Documentation API of the 'umontreal.iro.lecuyer.hups.PointSetIterator' Java class

Interface PointSetIterator

  • All Superinterfaces:
    All Known Implementing Classes:
    CycleBasedPointSet.CycleBasedPointSetIterator, CycleBasedPointSetBase2.CycleBasedPointSetBase2Iterator

    public interface PointSetIteratorextends RandomStream
    Objects of classes that implement this interface are iterators that permit one to enumerate (or observe) the successive points of a point set and the successive coordinates of these points. Each PointSetIterator is associated with a given point set and maintains a current point index i and a current coordinate index j, which are both initialized to zero.

    Successive coordinates can be accessed one or many at a time by the methods nextCoordinate and nextCoordinates, respectively. The current coordinate index j can be set explicitely by setCurCoordIndex and resetCurCoordIndex. Similar methods are available for resetting and accessing the current point. The method nextPoint permits one to enumerate the successive points in natural order.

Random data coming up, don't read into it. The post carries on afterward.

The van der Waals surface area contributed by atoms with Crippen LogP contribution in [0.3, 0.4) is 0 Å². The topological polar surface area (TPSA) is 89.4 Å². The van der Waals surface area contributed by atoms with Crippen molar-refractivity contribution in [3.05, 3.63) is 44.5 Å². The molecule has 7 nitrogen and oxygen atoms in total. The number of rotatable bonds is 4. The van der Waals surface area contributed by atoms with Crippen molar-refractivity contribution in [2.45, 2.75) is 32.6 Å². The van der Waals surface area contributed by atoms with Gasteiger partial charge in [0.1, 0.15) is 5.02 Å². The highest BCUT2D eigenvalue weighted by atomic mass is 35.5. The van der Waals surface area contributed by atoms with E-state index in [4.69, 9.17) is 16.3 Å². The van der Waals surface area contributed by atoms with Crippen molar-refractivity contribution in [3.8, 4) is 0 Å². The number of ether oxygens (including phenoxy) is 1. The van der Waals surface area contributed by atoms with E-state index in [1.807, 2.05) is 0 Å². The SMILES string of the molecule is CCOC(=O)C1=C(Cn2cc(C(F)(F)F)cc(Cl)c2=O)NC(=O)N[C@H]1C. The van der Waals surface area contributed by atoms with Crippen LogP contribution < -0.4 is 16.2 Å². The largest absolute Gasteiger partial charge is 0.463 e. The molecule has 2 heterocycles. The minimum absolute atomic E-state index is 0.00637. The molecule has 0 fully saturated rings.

This class also implements the RandomStream interface. This permits one to replace random numbers by the coordinates of (randomized) quasi-Monte Carlo points without changing the code that calls the generators in a simulation program. That is, the same simulation program can be used for both Monte Carlo and quasi-Monte Carlo simulations. The method nextDouble does exactly the same as nextCoordinate, it returns the current coordinate of the current point and advances the current coordinate by one. The substreams correspond to the points, so resetStartSubstream resets the current point coordinate to zero, resetNextSubstream resets the iterator to the next point, and resetStartStream resets the iterator to the first point of the point set.

    There can be several iterators over the same point set. These iterators are independent from each other. Classes that implement this interface must maintain enough information so that each iterator is unaffected by other iterator's operations. However, the iterator does not need to be independent of the underlying point set. If the point set is modified (e.g., randomized), the iterator may continue to work as usual.

    Point set iterators are implemented as inner classes because this gives a direct access to the private members (or variables) of the class. This is important for efficiency. They are quite similar to the iterators in Java collections.

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